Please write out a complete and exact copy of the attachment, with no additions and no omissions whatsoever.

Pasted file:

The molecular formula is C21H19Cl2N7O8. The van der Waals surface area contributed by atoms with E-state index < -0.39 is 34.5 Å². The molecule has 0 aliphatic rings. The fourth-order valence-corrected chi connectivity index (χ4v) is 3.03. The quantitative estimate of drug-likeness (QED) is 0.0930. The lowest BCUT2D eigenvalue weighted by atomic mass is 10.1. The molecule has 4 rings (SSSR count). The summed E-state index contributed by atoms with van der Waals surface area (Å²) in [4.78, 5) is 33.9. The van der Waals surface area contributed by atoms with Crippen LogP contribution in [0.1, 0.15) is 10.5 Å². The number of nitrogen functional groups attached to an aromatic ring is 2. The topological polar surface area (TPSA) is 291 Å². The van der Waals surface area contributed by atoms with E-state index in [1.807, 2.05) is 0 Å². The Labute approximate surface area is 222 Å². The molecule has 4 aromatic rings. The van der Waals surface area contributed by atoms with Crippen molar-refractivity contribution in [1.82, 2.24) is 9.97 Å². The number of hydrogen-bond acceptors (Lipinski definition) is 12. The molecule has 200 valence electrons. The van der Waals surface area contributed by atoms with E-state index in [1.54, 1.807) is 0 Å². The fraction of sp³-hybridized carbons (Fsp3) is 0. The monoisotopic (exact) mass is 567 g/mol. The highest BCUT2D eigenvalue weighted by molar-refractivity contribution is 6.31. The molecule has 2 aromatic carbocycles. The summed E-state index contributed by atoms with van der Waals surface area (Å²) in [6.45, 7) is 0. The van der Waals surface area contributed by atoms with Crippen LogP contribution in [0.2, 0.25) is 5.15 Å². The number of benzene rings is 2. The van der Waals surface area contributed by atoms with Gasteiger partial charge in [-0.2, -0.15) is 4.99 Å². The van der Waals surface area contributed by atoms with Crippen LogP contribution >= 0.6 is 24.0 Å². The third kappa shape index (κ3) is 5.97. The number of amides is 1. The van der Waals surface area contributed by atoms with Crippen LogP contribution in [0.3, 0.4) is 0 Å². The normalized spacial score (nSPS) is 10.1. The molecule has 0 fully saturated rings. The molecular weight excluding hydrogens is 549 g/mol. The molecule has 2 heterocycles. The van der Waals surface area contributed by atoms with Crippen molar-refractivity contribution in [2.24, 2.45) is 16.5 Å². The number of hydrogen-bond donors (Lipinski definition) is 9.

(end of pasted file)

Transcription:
The molecular formula is C21H19Cl2N7O8. The van der Waals surface area contributed by atoms with E-state index < -0.39 is 34.5 Å². The molecule has 0 aliphatic rings. The fourth-order valence-corrected chi connectivity index (χ4v) is 3.03. The quantitative estimate of drug-likeness (QED) is 0.0930. The lowest BCUT2D eigenvalue weighted by atomic mass is 10.1. The molecule has 4 rings (SSSR count). The summed E-state index contributed by atoms with van der Waals surface area (Å²) in [4.78, 5) is 33.9. The van der Waals surface area contributed by atoms with Crippen LogP contribution in [0.1, 0.15) is 10.5 Å². The number of nitrogen functional groups attached to an aromatic ring is 2. The topological polar surface area (TPSA) is 291 Å². The van der Waals surface area contributed by atoms with E-state index in [1.807, 2.05) is 0 Å². The Labute approximate surface area is 222 Å². The molecule has 4 aromatic rings. The van der Waals surface area contributed by atoms with Crippen molar-refractivity contribution in [1.82, 2.24) is 9.97 Å². The number of hydrogen-bond acceptors (Lipinski definition) is 12. The molecule has 200 valence electrons. The van der Waals surface area contributed by atoms with E-state index in [1.54, 1.807) is 0 Å². The fraction of sp³-hybridized carbons (Fsp3) is 0. The monoisotopic (exact) mass is 567 g/mol. The highest BCUT2D eigenvalue weighted by molar-refractivity contribution is 6.31. The molecule has 2 aromatic carbocycles. The summed E-state index contributed by atoms with van der Waals surface area (Å²) in [6.45, 7) is 0. The van der Waals surface area contributed by atoms with Crippen LogP contribution in [0.2, 0.25) is 5.15 Å². The number of benzene rings is 2. The van der Waals surface area contributed by atoms with Gasteiger partial charge in [-0.2, -0.15) is 4.99 Å². The van der Waals surface area contributed by atoms with Crippen LogP contribution >= 0.6 is 24.0 Å². The third kappa shape index (κ3) is 5.97. The number of amides is 1. The van der Waals surface area contributed by atoms with Crippen LogP contribution in [0.3, 0.4) is 0 Å². The normalized spacial score (nSPS) is 10.1. The molecule has 0 fully saturated rings. The molecular weight excluding hydrogens is 549 g/mol. The molecule has 2 heterocycles. The van der Waals surface area contributed by atoms with Crippen molar-refractivity contribution in [2.24, 2.45) is 16.5 Å². The number of hydrogen-bond donors (Lipinski definition) is 9.